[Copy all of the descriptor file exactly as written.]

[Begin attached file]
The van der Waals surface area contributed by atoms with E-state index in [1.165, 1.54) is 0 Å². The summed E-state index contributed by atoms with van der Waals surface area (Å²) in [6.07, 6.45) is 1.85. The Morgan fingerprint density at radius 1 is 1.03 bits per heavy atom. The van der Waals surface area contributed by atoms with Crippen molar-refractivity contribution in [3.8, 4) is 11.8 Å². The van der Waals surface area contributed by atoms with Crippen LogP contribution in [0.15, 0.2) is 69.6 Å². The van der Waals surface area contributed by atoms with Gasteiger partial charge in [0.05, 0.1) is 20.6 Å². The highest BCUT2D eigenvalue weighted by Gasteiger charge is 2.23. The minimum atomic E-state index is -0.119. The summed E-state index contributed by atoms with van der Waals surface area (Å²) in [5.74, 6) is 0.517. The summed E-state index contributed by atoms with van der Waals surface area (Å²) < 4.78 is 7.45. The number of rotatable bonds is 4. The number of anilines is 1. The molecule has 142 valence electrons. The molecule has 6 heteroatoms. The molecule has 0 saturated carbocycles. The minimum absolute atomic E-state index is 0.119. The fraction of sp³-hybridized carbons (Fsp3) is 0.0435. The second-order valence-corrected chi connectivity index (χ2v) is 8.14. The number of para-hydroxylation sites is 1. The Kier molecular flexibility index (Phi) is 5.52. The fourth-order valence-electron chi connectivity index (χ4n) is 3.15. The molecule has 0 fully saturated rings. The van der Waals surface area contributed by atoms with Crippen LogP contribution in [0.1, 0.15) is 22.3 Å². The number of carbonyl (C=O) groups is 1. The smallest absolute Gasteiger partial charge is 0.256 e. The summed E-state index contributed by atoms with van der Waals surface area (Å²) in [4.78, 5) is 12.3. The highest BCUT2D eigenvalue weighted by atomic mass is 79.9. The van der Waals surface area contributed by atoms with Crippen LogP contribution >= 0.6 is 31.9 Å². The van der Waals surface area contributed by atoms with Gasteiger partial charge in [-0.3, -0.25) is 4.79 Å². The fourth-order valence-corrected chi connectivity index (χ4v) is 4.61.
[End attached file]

The van der Waals surface area contributed by atoms with E-state index in [1.165, 1.54) is 0 Å². The summed E-state index contributed by atoms with van der Waals surface area (Å²) in [6.07, 6.45) is 1.85. The Morgan fingerprint density at radius 1 is 1.03 bits per heavy atom. The van der Waals surface area contributed by atoms with Crippen molar-refractivity contribution in [3.8, 4) is 11.8 Å². The van der Waals surface area contributed by atoms with Crippen LogP contribution in [0.15, 0.2) is 69.6 Å². The van der Waals surface area contributed by atoms with Gasteiger partial charge in [0.05, 0.1) is 20.6 Å². The highest BCUT2D eigenvalue weighted by Gasteiger charge is 2.23. The minimum atomic E-state index is -0.119. The summed E-state index contributed by atoms with van der Waals surface area (Å²) in [5.74, 6) is 0.517. The summed E-state index contributed by atoms with van der Waals surface area (Å²) < 4.78 is 7.45. The number of rotatable bonds is 4. The number of anilines is 1. The molecule has 142 valence electrons. The molecule has 6 heteroatoms. The molecule has 0 saturated carbocycles. The minimum absolute atomic E-state index is 0.119. The fraction of sp³-hybridized carbons (Fsp3) is 0.0435. The second-order valence-corrected chi connectivity index (χ2v) is 8.14. The number of para-hydroxylation sites is 1. The Kier molecular flexibility index (Phi) is 5.52. The fourth-order valence-electron chi connectivity index (χ4n) is 3.15. The molecule has 0 fully saturated rings. The van der Waals surface area contributed by atoms with Crippen LogP contribution in [0.1, 0.15) is 22.3 Å². The number of carbonyl (C=O) groups is 1. The smallest absolute Gasteiger partial charge is 0.256 e. The summed E-state index contributed by atoms with van der Waals surface area (Å²) in [4.78, 5) is 12.3. The highest BCUT2D eigenvalue weighted by atomic mass is 79.9. The van der Waals surface area contributed by atoms with Crippen LogP contribution >= 0.6 is 31.9 Å². The van der Waals surface area contributed by atoms with Gasteiger partial charge in [-0.3, -0.25) is 4.79 Å². The fourth-order valence-corrected chi connectivity index (χ4v) is 4.61.